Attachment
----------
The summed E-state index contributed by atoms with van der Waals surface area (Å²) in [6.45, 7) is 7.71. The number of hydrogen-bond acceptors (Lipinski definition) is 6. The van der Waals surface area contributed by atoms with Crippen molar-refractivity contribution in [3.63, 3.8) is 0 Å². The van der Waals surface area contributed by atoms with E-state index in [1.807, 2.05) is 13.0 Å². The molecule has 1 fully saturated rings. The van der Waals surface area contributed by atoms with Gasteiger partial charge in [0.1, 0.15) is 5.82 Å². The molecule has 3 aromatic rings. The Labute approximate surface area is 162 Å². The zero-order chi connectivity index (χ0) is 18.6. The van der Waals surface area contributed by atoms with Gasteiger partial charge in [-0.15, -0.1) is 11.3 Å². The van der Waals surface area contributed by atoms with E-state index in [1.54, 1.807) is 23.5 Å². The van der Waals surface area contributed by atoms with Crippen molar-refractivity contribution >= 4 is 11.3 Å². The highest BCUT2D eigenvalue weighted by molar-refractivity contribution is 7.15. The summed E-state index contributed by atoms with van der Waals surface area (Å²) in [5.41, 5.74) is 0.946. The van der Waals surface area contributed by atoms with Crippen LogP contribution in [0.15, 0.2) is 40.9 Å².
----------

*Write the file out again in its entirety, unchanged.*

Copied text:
The summed E-state index contributed by atoms with van der Waals surface area (Å²) in [6.45, 7) is 7.71. The number of hydrogen-bond acceptors (Lipinski definition) is 6. The van der Waals surface area contributed by atoms with Crippen molar-refractivity contribution in [3.63, 3.8) is 0 Å². The van der Waals surface area contributed by atoms with E-state index in [1.807, 2.05) is 13.0 Å². The molecule has 1 fully saturated rings. The van der Waals surface area contributed by atoms with Gasteiger partial charge in [0.1, 0.15) is 5.82 Å². The molecule has 3 aromatic rings. The Labute approximate surface area is 162 Å². The zero-order chi connectivity index (χ0) is 18.6. The van der Waals surface area contributed by atoms with Gasteiger partial charge in [-0.15, -0.1) is 11.3 Å². The van der Waals surface area contributed by atoms with E-state index in [1.54, 1.807) is 23.5 Å². The van der Waals surface area contributed by atoms with Crippen molar-refractivity contribution >= 4 is 11.3 Å². The highest BCUT2D eigenvalue weighted by molar-refractivity contribution is 7.15. The summed E-state index contributed by atoms with van der Waals surface area (Å²) in [5.41, 5.74) is 0.946. The van der Waals surface area contributed by atoms with Crippen LogP contribution in [0.15, 0.2) is 40.9 Å².